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Heart risks, data gaps fuel debate over COVID-19 boosters for youth | Science

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Florida Surgeon General Joseph Ladapo sparked outrage this month when he advised men ages 18-39 to stay away from vaccines, based on a government analysis that showed COVID-19 vaccines are linked to cardiac deaths in young men. Scholars harshly criticized his warning and condemned the eight-page analysis, which was anonymous and not peer-reviewed, for lack of transparency and inaccurate statistics.

Yet there is a rare but alarming cardiac side effect of COVID-19 vaccines. Myocarditis, an inflammation of the heart muscle that can cause chest pain and shortness of breath, hit vaccinated older men and younger men disproportionately. Only one in thousands of people in these age groups is affected, and most recover quickly. Worldwide, very few deaths have been tentatively associated with vaccine myocarditis. But a few recent studies suggest it may take months for the heart muscle to heal, and some scientists worry about what this means in the long run for patients. The U.S. Food and Drug Administration (FDA) has ordered vaccine manufacturers Pfizer and Moderna to conduct a series of studies to assess these risks.

As scientists and doctors parse emerging data and worry about knowledge gaps, they are divided over whether such concerns will impact vaccine recommendations, particularly as a new wave of COVID-19 emerges and renewed boosters come onto the scene. It encourages nearly all teens to get vaccinated with the first two doses of vaccine, but for boosters the situation is more complicated. A major problem is that its benefits are unknown for the age group at highest risk of myocarditis, who are at lower risk than older adults for serious COVID-19 and other complications.

“I’m a vaccine advocate, I would vaccinate kids anyway,” says Jane Newburger, a pediatric cardiologist at Boston Children’s Hospital who cares for and works with patients with post-vaccine myocarditis. But Michael Portman, a pediatric cardiologist at Seattle Children’s Hospital who also studies patients, says he would hesitate to recommend boosters to healthy teens. “I don’t want to panic,” Portman says—but he would like more clarity on the risk-benefit ratio.

Earlier this month, a team from Kaiser Permanente Northern California and the U.S. Centers for Disease Control and Prevention (CDC) reported that the risk of myocarditis or pericarditis (inflammation of the tissue surrounding the heart) is one in 6700 in 12-15. Year-old boys follow the second dose of vaccine, and approximately one in 16,000 following the first dose. In 16- and 17-year-olds, it was approximately one in 8,000 after the second dose and one in 6,000 after the first booster. Men between the ages of 18 and 30 also have a slightly higher risk.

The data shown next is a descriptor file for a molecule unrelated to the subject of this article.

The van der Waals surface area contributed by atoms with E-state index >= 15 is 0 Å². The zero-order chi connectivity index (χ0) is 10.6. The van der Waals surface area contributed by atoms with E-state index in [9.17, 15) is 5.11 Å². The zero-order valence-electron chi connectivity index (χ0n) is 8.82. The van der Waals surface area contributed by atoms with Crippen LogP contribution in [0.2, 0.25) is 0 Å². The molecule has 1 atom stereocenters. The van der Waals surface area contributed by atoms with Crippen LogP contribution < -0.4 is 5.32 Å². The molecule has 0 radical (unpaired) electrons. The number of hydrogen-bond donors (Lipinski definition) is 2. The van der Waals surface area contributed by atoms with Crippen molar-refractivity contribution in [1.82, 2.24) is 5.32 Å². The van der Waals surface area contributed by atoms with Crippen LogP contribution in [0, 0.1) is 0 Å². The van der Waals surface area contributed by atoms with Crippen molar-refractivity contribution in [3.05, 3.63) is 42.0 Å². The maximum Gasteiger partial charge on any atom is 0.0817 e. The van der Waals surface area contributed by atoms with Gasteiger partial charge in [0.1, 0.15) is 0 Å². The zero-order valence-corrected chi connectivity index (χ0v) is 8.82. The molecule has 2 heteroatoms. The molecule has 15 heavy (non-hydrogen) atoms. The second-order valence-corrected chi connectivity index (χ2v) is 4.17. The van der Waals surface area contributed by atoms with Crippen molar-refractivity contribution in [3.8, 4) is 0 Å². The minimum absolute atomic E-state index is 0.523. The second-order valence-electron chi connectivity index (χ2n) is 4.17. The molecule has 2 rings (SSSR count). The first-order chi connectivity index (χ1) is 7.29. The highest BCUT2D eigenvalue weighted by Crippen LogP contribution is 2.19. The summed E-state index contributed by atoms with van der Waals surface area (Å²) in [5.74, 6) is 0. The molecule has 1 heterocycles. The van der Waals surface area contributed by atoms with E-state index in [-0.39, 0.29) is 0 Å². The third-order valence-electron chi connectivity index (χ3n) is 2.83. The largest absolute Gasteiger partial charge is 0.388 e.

Many scientists suspect that vaccine-induced myocarditis is somehow triggered by an immune reaction following the COVID-19 vaccine. A study published last month in Germany New England Journal of Medicine suggested that this may be driven by an inflammatory response associated with the spike protein of SARS-CoV-2 that messenger RNA (mRNA) vaccines have convinced the body to produce. The group reported that they found certain antibodies that can themselves cause myocarditis in both vaccine-induced myocarditis patients and severe COVID-19 patients. The same antibodies that interfere with normal inflammation control have also appeared in children who developed a rare, dangerous condition called multisystem inflammatory syndrome (MIS-C) after a COVID-19 attack. “I think it’s really just another mechanism,” says Karin Klingel, a heart pathologist at the University of Tübingen who helped lead the study. But whether antibodies directly cause myocarditis remains unclear.

Most patients with post-vaccine myocarditis are hospitalized for a short time and their symptoms subside rapidly. The Newburger hospital followed up on 22 patients who developed the condition and were largely reassured with their recovery. Portman agrees: “Many of these children are asymptomatic after they leave the hospital.”

But what he sees in the teens during follow-up appointments is troubling: Although their heart rhythms are normal and they generally feel fine, MRI scans of their hearts show something called late gadolinium enhancement (LGE), which often indicates muscle injury. . In June, Portman and colleagues Journal of Pediatrics Of the 16 patients, 11 had LGE approximately 4 months after the myocarditis episodes, although the affected area of ​​the heart had shrunk since their hospitalization. This month, a CDC team reported that 54% of 151 patients who had follow-up cardiac MRIs after 3 months had abnormalities, mostly LGE or inflammation.